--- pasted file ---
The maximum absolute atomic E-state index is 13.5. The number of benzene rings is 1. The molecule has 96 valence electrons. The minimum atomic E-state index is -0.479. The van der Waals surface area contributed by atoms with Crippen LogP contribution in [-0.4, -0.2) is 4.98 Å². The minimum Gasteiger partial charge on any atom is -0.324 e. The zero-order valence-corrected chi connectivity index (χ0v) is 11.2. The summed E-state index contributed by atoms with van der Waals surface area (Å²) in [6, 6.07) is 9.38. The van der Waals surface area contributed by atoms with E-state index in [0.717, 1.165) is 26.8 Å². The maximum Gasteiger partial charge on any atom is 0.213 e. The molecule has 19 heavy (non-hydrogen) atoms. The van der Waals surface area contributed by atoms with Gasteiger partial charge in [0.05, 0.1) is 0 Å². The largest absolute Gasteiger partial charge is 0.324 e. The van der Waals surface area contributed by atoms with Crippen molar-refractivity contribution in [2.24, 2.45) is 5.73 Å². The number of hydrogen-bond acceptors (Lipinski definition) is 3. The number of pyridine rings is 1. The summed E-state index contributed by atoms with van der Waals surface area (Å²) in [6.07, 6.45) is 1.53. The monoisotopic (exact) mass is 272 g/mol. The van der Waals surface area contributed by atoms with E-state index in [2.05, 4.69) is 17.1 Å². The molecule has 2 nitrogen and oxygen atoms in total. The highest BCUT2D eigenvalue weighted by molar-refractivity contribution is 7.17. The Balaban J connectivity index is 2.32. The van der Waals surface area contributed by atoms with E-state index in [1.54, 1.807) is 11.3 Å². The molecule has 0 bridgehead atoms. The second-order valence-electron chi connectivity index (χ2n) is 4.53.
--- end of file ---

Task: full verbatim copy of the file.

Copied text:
The maximum absolute atomic E-state index is 13.5. The number of benzene rings is 1. The molecule has 96 valence electrons. The minimum atomic E-state index is -0.479. The van der Waals surface area contributed by atoms with Crippen LogP contribution in [-0.4, -0.2) is 4.98 Å². The minimum Gasteiger partial charge on any atom is -0.324 e. The zero-order valence-corrected chi connectivity index (χ0v) is 11.2. The summed E-state index contributed by atoms with van der Waals surface area (Å²) in [6, 6.07) is 9.38. The van der Waals surface area contributed by atoms with E-state index in [0.717, 1.165) is 26.8 Å². The maximum Gasteiger partial charge on any atom is 0.213 e. The molecule has 19 heavy (non-hydrogen) atoms. The van der Waals surface area contributed by atoms with Gasteiger partial charge in [0.05, 0.1) is 0 Å². The largest absolute Gasteiger partial charge is 0.324 e. The van der Waals surface area contributed by atoms with Crippen molar-refractivity contribution in [2.24, 2.45) is 5.73 Å². The number of hydrogen-bond acceptors (Lipinski definition) is 3. The number of pyridine rings is 1. The summed E-state index contributed by atoms with van der Waals surface area (Å²) in [6.07, 6.45) is 1.53. The monoisotopic (exact) mass is 272 g/mol. The van der Waals surface area contributed by atoms with E-state index in [2.05, 4.69) is 17.1 Å². The molecule has 2 nitrogen and oxygen atoms in total. The highest BCUT2D eigenvalue weighted by molar-refractivity contribution is 7.17. The Balaban J connectivity index is 2.32. The van der Waals surface area contributed by atoms with E-state index in [1.54, 1.807) is 11.3 Å². The molecule has 0 bridgehead atoms. The second-order valence-electron chi connectivity index (χ2n) is 4.53.